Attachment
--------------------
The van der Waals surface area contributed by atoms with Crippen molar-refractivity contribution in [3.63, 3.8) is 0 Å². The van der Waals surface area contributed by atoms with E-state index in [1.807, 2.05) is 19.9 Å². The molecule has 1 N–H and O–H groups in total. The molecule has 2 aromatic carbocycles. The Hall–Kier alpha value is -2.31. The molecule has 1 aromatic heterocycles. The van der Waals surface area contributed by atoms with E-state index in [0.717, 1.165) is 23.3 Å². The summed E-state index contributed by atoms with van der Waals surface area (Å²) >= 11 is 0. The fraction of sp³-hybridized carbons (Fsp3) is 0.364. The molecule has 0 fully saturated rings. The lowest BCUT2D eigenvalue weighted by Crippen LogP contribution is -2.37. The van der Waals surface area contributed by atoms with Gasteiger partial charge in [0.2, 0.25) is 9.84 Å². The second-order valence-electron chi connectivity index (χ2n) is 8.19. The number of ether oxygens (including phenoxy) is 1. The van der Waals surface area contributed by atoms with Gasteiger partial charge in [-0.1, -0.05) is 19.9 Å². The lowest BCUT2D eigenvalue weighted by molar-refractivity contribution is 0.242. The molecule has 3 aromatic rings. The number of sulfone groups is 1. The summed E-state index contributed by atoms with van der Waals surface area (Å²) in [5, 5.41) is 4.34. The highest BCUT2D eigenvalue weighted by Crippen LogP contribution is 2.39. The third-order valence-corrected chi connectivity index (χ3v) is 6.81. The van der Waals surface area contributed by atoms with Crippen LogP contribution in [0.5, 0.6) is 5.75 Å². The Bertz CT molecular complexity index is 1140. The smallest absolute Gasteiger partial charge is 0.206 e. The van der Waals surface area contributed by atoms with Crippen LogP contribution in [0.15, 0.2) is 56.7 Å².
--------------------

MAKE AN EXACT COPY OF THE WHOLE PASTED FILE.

The van der Waals surface area contributed by atoms with Crippen molar-refractivity contribution in [3.63, 3.8) is 0 Å². The van der Waals surface area contributed by atoms with E-state index in [1.807, 2.05) is 19.9 Å². The molecule has 1 N–H and O–H groups in total. The molecule has 2 aromatic carbocycles. The Hall–Kier alpha value is -2.31. The molecule has 1 aromatic heterocycles. The van der Waals surface area contributed by atoms with E-state index in [0.717, 1.165) is 23.3 Å². The summed E-state index contributed by atoms with van der Waals surface area (Å²) >= 11 is 0. The fraction of sp³-hybridized carbons (Fsp3) is 0.364. The molecule has 0 fully saturated rings. The lowest BCUT2D eigenvalue weighted by Crippen LogP contribution is -2.37. The van der Waals surface area contributed by atoms with Gasteiger partial charge in [0.2, 0.25) is 9.84 Å². The second-order valence-electron chi connectivity index (χ2n) is 8.19. The number of ether oxygens (including phenoxy) is 1. The van der Waals surface area contributed by atoms with Gasteiger partial charge in [-0.1, -0.05) is 19.9 Å². The lowest BCUT2D eigenvalue weighted by molar-refractivity contribution is 0.242. The molecule has 3 aromatic rings. The number of sulfone groups is 1. The summed E-state index contributed by atoms with van der Waals surface area (Å²) in [5, 5.41) is 4.34. The highest BCUT2D eigenvalue weighted by Crippen LogP contribution is 2.39. The third-order valence-corrected chi connectivity index (χ3v) is 6.81. The van der Waals surface area contributed by atoms with Crippen LogP contribution in [0.5, 0.6) is 5.75 Å². The Bertz CT molecular complexity index is 1140. The smallest absolute Gasteiger partial charge is 0.206 e. The van der Waals surface area contributed by atoms with Crippen LogP contribution in [0.15, 0.2) is 56.7 Å².